Stress And Sleep

Man laying in bed stressed with hand on his forehead
Written by Ron Martin
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6 minutes

Getting a good night’s sleep is one of the best things you can do for your health. But it’s not always easy to tune out the stress of the day when it’s bedtime - and long-term stress can have a sustained impact on the quality of your sleep. This can turn into a real problem: lack of regular sleep can put you at risk for serious health conditions, including obesity, heart disease, and diabetes.1 Thankfully, there are some easy steps you can take to manage your stress and how to sleep when stressed and anxious.

Read More: Tips For Better Sleep

Why Sleep Is Important

Many of us aren’t getting enough sleep or are too stressed to sleep, and we’re missing out on its health benefits. Consistent, high-quality sleep is associated with a huge range of benefits2 for your mind and body, including:

  • Better productivity and concentration
  • Improved immune function
  • Healthier heart by lowering blood pressure
  • Sharper brain
  • Improved weight control3

Unfortunately, high levels of stress in your work or personal life can interfere with sleep - and with its associated health benefits. In this blog, we’ve gathered some tips for managing stress to get a better night of sleep.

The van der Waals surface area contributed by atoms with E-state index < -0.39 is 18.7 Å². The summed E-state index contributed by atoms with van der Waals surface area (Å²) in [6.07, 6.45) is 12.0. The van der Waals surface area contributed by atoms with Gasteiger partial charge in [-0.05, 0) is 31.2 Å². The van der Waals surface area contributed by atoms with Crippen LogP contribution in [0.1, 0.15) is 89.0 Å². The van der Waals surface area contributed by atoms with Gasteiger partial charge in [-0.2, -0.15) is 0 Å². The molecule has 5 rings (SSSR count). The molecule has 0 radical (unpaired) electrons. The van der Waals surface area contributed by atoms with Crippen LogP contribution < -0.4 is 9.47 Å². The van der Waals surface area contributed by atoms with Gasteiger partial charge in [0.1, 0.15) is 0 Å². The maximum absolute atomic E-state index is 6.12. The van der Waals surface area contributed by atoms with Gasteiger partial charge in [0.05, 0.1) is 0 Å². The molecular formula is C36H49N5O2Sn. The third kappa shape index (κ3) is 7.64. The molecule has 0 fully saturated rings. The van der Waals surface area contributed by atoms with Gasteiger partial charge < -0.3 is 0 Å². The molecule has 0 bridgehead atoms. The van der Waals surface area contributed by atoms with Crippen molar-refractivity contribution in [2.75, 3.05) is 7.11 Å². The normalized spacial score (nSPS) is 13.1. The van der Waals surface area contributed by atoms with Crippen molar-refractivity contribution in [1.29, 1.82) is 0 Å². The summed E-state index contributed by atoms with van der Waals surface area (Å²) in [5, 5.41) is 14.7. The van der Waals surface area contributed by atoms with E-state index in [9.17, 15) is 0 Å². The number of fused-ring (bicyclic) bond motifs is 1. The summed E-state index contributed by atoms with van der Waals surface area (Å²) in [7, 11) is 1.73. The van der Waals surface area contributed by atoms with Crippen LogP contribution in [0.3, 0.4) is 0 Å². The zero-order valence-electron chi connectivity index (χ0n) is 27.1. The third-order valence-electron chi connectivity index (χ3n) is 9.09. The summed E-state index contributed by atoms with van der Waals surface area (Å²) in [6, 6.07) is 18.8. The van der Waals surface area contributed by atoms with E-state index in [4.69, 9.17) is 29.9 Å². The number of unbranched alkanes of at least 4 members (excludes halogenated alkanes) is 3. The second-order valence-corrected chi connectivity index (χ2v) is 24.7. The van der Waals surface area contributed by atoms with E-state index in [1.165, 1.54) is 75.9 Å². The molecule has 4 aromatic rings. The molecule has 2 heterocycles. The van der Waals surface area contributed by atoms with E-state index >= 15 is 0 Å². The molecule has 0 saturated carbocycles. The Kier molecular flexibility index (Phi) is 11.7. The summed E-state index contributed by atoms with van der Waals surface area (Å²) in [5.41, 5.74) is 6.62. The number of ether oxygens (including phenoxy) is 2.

Finding Balance

It can be challenging to separate the stress of your day from your sleep at night. And the stress/sleep cycle feeds itself - adults who sleep fewer than eight hours per night are more likely to report symptoms of stress.4 If you find that your sleep is consistently impacted by stress, then it’s time to take a step back and develop some strategies for managing stress.

Work/Life Balance

Concerns about work can be a major source of stress. In fact, concerns about work, money, and the economy are frequently cited as major concerns for Americans.5 But when work impedes on your ability to enjoy life outside the office, then you might also find it impacting your sleep. You can take proactive steps toward improving your work/life balance6 by:

  • Managing your time: Don’t feel like you have to say “yes” to every project or committee that comes across your desk. Make sure you have enough time in your day to accomplish your tasks without feeling stressed or overwhelmed.
  • Leaving work at the office: Admittedly, this can be challenging in the era of work from home. But having a separate space to do your work is crucial to separating work life from home life. If that’s not possible in your home or apartment, then have a routine that marks the end of your work day and your transition to your personal time. This could be as simple as taking a walk when you’re finished with work for the day, signifying to your mind and body that it’s time to relax.
  • Keeping emails out of the bedroom: You probably don’t need to be responding to emails right before bed. If you can, go ahead and delete that email app from your phone - better yet, leave your work electronics in the office, and outside of the space where you sleep.

Additionally, speaking to your manager about implementing a flexible work schedule can help you have better control over your working hours7 - letting you sleep and rest when it works best for your body.

Read More: Tips For Creating A Better Work-Life Balance

Holiday Stress